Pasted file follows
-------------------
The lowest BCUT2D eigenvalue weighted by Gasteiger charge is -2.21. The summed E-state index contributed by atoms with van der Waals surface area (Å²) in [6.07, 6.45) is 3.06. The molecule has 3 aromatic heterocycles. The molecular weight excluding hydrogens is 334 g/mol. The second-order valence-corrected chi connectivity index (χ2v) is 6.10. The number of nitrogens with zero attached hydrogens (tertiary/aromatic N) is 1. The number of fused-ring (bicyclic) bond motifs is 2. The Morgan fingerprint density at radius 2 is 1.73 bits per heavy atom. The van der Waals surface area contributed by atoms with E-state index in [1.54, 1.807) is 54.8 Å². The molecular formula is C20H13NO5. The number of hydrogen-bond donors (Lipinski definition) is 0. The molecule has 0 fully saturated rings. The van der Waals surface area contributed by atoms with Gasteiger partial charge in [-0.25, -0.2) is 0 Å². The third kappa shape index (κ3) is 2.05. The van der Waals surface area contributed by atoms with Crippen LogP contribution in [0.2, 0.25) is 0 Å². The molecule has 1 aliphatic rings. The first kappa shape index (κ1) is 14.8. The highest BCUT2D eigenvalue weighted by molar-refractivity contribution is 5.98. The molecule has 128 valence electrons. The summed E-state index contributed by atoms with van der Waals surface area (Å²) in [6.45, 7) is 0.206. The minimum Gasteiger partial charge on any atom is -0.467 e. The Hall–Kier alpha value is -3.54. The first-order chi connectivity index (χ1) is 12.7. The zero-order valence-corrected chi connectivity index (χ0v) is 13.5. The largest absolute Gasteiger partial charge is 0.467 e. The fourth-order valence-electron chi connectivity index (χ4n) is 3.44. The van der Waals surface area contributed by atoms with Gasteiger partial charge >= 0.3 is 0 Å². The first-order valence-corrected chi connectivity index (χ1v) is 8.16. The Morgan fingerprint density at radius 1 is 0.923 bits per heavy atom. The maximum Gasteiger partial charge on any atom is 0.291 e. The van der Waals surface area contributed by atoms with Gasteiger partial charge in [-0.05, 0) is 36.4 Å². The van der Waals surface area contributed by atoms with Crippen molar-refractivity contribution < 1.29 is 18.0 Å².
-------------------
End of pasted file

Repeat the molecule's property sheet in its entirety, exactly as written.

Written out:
The lowest BCUT2D eigenvalue weighted by Gasteiger charge is -2.21. The summed E-state index contributed by atoms with van der Waals surface area (Å²) in [6.07, 6.45) is 3.06. The molecule has 3 aromatic heterocycles. The molecular weight excluding hydrogens is 334 g/mol. The second-order valence-corrected chi connectivity index (χ2v) is 6.10. The number of nitrogens with zero attached hydrogens (tertiary/aromatic N) is 1. The number of fused-ring (bicyclic) bond motifs is 2. The Morgan fingerprint density at radius 2 is 1.73 bits per heavy atom. The van der Waals surface area contributed by atoms with E-state index in [1.54, 1.807) is 54.8 Å². The molecular formula is C20H13NO5. The number of hydrogen-bond donors (Lipinski definition) is 0. The molecule has 0 fully saturated rings. The van der Waals surface area contributed by atoms with Gasteiger partial charge in [-0.25, -0.2) is 0 Å². The third kappa shape index (κ3) is 2.05. The van der Waals surface area contributed by atoms with Crippen LogP contribution in [0.2, 0.25) is 0 Å². The molecule has 1 aliphatic rings. The first kappa shape index (κ1) is 14.8. The highest BCUT2D eigenvalue weighted by molar-refractivity contribution is 5.98. The molecule has 128 valence electrons. The summed E-state index contributed by atoms with van der Waals surface area (Å²) in [6.45, 7) is 0.206. The minimum Gasteiger partial charge on any atom is -0.467 e. The Hall–Kier alpha value is -3.54. The first-order chi connectivity index (χ1) is 12.7. The zero-order valence-corrected chi connectivity index (χ0v) is 13.5. The largest absolute Gasteiger partial charge is 0.467 e. The fourth-order valence-electron chi connectivity index (χ4n) is 3.44. The van der Waals surface area contributed by atoms with Gasteiger partial charge >= 0.3 is 0 Å². The first-order valence-corrected chi connectivity index (χ1v) is 8.16. The Morgan fingerprint density at radius 1 is 0.923 bits per heavy atom. The maximum Gasteiger partial charge on any atom is 0.291 e. The van der Waals surface area contributed by atoms with Gasteiger partial charge in [-0.05, 0) is 36.4 Å². The van der Waals surface area contributed by atoms with Crippen molar-refractivity contribution < 1.29 is 18.0 Å².